Oregon Elegy

by Christian Campbell

for I.H.

I once told a friend, who was going
to Oregon for Christmas with his girlfriend,

he’d be the only black person there
and, in fact, if you shuffle Oregon,

like a seasoned minstrel, it spells Negro
but with an extra O as if to make

a groan, nearly a shout, perhaps
a moment of fright: O Negro in Oregon!

He died laughing and told me
that’s word-lynching, and I wondered

if we could also lynch words,
string them up, sever them,

tattoo them with bullets and knives;
if we could hold a barbecue

for language swaying with the branches,
soon picked to silence by crows—

words soaked in coal oil
then set ablaze, a carnival of words

sacrificed over rivers, from bridges,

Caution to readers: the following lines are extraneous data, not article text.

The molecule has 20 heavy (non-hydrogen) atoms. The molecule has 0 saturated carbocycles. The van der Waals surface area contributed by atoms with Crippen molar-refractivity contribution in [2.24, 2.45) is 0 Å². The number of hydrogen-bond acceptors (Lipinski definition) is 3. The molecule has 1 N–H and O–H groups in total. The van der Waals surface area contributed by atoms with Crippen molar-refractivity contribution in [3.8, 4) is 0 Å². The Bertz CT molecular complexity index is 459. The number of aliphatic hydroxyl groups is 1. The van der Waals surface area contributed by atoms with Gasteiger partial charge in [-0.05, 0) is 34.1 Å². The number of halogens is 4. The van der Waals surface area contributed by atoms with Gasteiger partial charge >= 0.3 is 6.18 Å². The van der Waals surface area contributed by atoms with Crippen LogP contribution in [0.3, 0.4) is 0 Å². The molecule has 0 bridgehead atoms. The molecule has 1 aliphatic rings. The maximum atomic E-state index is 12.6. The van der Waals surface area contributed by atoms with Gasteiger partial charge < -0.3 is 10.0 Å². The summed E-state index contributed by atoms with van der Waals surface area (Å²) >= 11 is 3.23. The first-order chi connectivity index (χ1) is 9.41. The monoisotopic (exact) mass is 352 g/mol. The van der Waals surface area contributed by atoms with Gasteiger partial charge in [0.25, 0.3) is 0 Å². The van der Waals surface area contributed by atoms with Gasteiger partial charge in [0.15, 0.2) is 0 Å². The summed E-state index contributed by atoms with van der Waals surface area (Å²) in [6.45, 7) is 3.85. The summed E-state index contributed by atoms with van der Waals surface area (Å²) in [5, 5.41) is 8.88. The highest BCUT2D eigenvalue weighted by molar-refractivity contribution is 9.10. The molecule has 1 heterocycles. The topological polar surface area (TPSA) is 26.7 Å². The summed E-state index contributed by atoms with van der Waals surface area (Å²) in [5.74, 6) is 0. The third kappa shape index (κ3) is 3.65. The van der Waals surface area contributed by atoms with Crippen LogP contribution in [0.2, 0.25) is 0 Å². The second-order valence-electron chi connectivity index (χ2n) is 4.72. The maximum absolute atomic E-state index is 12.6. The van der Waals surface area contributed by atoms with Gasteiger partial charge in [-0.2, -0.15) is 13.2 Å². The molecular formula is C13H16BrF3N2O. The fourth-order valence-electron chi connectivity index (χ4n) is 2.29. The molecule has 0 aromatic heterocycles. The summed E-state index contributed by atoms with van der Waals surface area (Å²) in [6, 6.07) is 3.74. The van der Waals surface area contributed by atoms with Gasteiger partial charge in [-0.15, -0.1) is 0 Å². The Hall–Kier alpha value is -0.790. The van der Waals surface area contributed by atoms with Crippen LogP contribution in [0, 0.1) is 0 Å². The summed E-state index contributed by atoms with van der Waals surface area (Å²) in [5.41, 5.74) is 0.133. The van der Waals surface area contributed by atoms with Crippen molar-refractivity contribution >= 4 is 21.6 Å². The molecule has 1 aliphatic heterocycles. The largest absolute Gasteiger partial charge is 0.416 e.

from trees, too-ripe words dangling

from branches just beyond our reach.
Like Alonzo Tucker in 1906,

shot twice, then hanged
from the Fourth Street Bridge

by two hundred men arched into one
white arm because (we wonder,

we know) a white woman said
he raped her. I want to tell my boy

blacks weren’t wanted in Oregon
at first, but what do I know, I’ve never

set foot on Nez Perce land where
exactly one hundred years after

Tucker, he could go west to one edge
of America because he loves

his woman enough to be
the very last Negro on Earth.

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